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Area fourth graders get lessons in farm safety

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Lt. Travis Maloney of the Shelby County Sheriff’s Department talks to Triton Central fourth graders about Stranger Danger during Tuesday morning’s Farm Safety Day.
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Waldron fourth graders play Toxic Free BINGO at the household hazardous waste station.

By ROSS FLINT - rflint@shelbynews.com

“Stranger danger!”

“No! I don’t know you!”

Those statements were belted out by Lt. Travis Maloney of the Shelby County Sheriff’s Department, and were repeated by a contingent of fourth-grade students from across Shelby County throughout the day on Tuesday.

The statements were repeated throughout the day at the Indiana Grand Racing and Casino Trackside facility during the 12th annual Progressive Agriculture Farm Safety Day.

The day is an opportunity for fourth graders to learn safety tips through a variety of stations around the facility, such as grain safety, fire safety, household hazardous waste and a station called “Home Alone,” which discusses social media safety.

“What we try do is give them an awareness level of the things they may encounter living in Shelby County,” said Scott Gabbard, the Ag and Natural Resources educator and Shelby County Extension Director for Purdue Extension. “These are all kids that, it’s right at the crossroad of young adulthood to where they’re being confronted with situations where normally their parents would keep them away from or don’t have access to. We’re trying to make them aware of the various things that are out there so they make the right decision, or at least hopefully the safe decision.”

Students went from station to station and listened as various presenters told them about the dangers of combines and lawn equipment. The household hazardous waste station included a game of toxic free BINGO, in which the winning students were required to fill all of their spots.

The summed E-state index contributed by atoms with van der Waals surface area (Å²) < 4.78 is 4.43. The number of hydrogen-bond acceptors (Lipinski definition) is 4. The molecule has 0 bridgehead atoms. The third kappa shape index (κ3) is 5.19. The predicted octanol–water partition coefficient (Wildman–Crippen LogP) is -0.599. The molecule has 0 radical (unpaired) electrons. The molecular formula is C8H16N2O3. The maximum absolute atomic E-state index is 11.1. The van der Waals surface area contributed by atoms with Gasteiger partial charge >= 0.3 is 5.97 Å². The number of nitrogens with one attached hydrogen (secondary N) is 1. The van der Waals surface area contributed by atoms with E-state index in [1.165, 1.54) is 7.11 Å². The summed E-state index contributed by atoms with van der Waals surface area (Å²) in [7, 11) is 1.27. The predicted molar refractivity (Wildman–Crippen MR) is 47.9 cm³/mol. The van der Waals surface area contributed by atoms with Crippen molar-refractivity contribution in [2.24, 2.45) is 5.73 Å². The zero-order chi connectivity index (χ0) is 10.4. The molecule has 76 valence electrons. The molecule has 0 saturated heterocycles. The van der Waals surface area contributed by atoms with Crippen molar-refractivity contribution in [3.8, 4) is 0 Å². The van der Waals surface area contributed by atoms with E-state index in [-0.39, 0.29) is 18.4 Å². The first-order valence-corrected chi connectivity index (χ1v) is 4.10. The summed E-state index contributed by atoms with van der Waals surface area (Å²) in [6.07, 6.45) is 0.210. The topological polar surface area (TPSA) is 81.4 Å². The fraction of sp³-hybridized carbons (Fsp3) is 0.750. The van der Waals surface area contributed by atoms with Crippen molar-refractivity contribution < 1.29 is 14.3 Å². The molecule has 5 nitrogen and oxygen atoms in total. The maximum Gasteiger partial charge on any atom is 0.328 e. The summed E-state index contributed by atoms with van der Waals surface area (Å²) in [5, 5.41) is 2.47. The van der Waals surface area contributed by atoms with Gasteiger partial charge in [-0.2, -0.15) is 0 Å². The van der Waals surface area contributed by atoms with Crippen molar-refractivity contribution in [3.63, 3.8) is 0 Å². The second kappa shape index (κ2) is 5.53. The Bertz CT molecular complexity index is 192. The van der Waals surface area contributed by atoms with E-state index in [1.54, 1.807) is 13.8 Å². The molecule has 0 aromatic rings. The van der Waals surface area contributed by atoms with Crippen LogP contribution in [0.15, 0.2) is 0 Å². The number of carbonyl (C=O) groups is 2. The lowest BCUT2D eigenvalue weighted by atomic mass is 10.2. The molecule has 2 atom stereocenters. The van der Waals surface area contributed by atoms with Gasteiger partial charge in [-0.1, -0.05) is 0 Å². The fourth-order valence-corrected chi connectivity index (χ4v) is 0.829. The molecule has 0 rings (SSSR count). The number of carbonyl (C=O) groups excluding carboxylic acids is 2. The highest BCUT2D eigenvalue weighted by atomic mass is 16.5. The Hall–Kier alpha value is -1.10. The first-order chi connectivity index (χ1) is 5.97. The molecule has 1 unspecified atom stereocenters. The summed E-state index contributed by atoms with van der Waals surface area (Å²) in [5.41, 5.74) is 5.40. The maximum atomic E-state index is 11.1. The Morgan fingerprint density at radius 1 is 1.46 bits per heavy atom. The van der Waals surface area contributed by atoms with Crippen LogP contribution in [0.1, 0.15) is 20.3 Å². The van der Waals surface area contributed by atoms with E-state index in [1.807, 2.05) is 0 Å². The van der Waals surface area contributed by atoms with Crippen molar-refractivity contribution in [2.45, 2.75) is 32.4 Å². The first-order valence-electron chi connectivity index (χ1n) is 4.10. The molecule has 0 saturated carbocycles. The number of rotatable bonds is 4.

Gabbard said fourth-graders are within the age range of children most at risk because it’s around that time that they can touch pedals on farming and lawn equipment.

Maloney and Major Louie Koch told students about the dangers of social media, explaining to them that bad people can learn more details about them by tricking them into answering their questions.

And students were also reminded of the importance of knowing their home address and providing relevant information to a 911 operator if their house is on fire.

“These are innocent kids, Gabbard said. “We try to toughen them up too, maybe.”

The four county schools, along with St. Joseph School, attended Tuesday’s session. On Thursday, the three Shelbyville elementary schools will get their turns.

Gabbard said organizers considered adding an ATV safety station this year but were unable to decide which topic would be replaced. Topics are occasionally replaced, he said, noting they’ve done ATV and gun safety in the past, as well as blind spot detection.

“It’s a pretty good representation of the things these kids are going to come into contact at their age,” he said. “I’m always open to ideas.”